CEOCFO: What is the key to understanding what the customer wants but also leading them to where they should be going - you know the facts and they may not?

Mr. Collins: In my opinion you can almost add anything to your question that want and the answer would be the same…communication. You cannot sit there and tell the owner that they can have the goldmine facility when their budget is not a goldmine facility. You have to be ahead of them in making sure that you are communicating with them and manage their expectation. As long as you have that communication back and forth in trying to envision where they want to go, it is not as difficult as it seems. You become part of what they are trying to accomplish and they understand it from their perspective and they are trying to get their accomplishment in but then we take that same understanding and put it to our level of construction knowledge and merge the two together. Communication is the absolute key to many things.


CEOCFO: The construction industry does not always have the most stellar reputation. When you are speaking with a client about a potential project is here an ‘aha’ moment when they understand the Edgewater approach is different?

Mr. Collins: That was a great question. If you look on our site and you look on the way we have things set up, our logo is ‘We are Building Professionals.’ I went to school at MIT and that came to me when I was at a symposium with a bunch of civil engineers and everybody was saying our industry is not where it needs to be. We design everything from roads to buildings so why are we not held as true professionals and it was long discussion. I listened to all of it and at the end that is where we are building professionals for Edgewater came from. You have to know your trade and what you are doing and you have to build professional products. On the other side, we are trying to build professional individuals as well. We require our project managers, superintendants and anybody that represents Edgewater to perform and to act in a certain way. It is the way we want to do things. We are not out to live up to or down to some of the standards in some of the general contracting world. We hold ourselves higher and we do that through our actions. When owners call us, we are there and answer. We deal with issues and we never go away. It is part of my passion and I want to have professional buildings out there which is one thing and it is great to see on a webpage but I also want people to either leave Edgewater or stay at Edgewater and understand that there is a certain way that we should be acting in this community and we should not be acting in a way that other people that come before us. We can better this profession to bring up construction to a level.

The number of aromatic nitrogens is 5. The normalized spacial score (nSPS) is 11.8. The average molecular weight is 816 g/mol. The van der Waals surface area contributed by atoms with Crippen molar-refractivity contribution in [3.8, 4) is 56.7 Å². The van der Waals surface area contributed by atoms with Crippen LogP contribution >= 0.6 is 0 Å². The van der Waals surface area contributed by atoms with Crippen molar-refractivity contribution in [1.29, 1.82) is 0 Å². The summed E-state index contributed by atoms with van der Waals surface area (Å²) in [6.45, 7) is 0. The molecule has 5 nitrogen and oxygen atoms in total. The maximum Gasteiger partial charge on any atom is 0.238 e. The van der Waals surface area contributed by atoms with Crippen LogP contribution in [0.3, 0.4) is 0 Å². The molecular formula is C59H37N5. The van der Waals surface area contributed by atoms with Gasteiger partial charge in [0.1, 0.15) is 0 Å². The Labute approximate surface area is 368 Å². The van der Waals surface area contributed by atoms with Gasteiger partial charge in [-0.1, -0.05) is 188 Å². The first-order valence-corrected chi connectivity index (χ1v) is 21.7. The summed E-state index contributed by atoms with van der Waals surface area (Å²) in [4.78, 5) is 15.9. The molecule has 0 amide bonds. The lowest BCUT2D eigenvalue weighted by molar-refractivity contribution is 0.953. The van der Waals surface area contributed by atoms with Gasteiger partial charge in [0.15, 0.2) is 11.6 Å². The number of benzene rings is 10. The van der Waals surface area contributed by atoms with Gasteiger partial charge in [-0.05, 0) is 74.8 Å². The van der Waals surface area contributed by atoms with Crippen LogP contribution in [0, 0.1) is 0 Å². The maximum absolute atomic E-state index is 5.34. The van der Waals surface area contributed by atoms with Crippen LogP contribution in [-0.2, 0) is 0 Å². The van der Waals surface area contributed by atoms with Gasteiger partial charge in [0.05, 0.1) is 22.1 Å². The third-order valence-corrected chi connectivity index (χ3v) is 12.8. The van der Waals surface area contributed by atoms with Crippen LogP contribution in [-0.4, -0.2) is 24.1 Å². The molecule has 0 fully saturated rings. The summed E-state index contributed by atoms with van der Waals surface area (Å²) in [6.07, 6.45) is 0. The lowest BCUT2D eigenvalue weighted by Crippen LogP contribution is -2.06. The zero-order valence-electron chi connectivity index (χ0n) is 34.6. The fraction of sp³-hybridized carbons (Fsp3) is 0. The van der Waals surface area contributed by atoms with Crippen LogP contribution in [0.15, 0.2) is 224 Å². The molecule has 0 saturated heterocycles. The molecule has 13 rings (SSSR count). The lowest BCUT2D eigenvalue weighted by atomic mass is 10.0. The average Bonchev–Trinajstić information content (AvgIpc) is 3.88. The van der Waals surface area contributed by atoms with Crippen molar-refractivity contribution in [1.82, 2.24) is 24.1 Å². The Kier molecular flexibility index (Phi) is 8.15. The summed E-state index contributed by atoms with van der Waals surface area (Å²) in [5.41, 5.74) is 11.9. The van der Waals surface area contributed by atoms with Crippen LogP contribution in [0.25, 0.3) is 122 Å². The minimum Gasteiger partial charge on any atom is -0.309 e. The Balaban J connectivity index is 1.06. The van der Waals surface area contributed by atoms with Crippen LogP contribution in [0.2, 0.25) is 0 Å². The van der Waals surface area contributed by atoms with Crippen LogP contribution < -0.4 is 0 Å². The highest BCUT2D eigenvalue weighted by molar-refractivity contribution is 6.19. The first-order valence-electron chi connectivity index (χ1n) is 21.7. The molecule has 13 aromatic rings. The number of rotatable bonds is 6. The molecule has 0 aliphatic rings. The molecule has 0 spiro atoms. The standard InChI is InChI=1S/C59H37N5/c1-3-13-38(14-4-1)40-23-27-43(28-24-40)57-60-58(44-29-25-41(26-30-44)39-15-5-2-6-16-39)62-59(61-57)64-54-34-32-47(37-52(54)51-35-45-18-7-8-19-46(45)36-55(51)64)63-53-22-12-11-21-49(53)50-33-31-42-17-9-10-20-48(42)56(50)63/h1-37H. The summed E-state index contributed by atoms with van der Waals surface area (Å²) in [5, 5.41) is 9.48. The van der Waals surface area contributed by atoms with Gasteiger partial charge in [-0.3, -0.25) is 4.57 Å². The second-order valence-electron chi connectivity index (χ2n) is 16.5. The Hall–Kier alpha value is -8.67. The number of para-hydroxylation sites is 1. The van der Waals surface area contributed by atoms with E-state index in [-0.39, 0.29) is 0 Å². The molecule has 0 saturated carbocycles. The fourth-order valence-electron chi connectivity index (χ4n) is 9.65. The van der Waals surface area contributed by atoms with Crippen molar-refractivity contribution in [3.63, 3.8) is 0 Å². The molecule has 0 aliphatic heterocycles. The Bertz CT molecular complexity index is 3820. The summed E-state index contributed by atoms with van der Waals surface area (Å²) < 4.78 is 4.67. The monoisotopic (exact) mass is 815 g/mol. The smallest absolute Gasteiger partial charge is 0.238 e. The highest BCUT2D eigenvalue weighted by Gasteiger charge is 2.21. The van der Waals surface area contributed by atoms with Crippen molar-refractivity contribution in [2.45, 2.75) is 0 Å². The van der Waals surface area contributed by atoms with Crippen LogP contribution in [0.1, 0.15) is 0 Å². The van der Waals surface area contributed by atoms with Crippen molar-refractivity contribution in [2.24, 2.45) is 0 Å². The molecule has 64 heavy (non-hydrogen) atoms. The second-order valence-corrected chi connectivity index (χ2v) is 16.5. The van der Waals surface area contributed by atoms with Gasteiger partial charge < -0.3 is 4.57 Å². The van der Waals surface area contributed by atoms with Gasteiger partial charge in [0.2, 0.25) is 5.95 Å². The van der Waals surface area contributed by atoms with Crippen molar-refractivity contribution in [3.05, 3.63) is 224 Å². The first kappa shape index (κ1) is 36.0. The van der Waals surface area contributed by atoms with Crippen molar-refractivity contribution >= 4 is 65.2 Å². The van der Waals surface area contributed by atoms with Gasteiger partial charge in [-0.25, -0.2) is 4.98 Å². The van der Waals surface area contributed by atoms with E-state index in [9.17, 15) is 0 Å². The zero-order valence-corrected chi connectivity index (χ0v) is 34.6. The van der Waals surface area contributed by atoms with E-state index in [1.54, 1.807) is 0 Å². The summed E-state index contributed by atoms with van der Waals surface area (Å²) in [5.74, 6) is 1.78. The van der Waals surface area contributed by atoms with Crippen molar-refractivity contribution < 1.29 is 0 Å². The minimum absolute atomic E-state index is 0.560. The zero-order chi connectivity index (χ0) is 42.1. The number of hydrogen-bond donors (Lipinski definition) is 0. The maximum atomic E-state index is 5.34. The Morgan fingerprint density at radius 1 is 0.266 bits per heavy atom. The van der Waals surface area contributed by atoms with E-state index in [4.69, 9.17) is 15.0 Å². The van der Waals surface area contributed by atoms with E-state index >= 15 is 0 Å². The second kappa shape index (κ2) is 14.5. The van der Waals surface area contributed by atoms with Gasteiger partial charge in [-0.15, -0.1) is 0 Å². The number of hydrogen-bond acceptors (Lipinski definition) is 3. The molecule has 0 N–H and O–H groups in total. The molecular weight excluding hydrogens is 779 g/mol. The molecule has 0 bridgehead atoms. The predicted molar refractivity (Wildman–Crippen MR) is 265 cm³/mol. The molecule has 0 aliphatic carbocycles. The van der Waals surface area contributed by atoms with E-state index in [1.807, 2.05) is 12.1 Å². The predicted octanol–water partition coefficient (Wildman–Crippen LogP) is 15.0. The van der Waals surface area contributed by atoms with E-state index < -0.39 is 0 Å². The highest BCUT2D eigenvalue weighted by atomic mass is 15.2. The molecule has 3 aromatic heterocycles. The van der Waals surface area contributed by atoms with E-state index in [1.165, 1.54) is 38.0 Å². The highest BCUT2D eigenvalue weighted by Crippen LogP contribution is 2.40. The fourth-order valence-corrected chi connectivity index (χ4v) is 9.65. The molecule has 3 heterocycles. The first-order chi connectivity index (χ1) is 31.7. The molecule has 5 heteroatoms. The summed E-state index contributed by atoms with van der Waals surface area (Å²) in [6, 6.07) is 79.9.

CEOCFO: What surprised you most as the company have developed?

Mr. Collins: People. It never stops surprising me either it is positive or negative. I see people doing things without asking or ever saying a word and going above and beyond. They represent the company almost better than I do. I also see the negative where you scratch your head and say really people are that self centered or they think it is their river and we are just enjoying the ride. You cannot have that in a company.


CEOCFO: How is business these days?

Mr. Collins: Knock on wood, very good. We have kept a leg in the private sector as well as the last two years moved into the federal sector with the services, which has put us on several multi-year contracts with the Coast Guard US Navy, DHS. We are looking at projects from New Jersey to Pennsylvania down to Georgia. A few years ago we decided to go out of our comfort zone and travel and we have gotten comfortable with that and getting people to trust to put onsite. With that we are getting more opportunities, so work is steady, which is very good.


CEOCFO: In general with the government fluctuations, do you just ebb and flow with it or are you concerned that there will be less potential for you?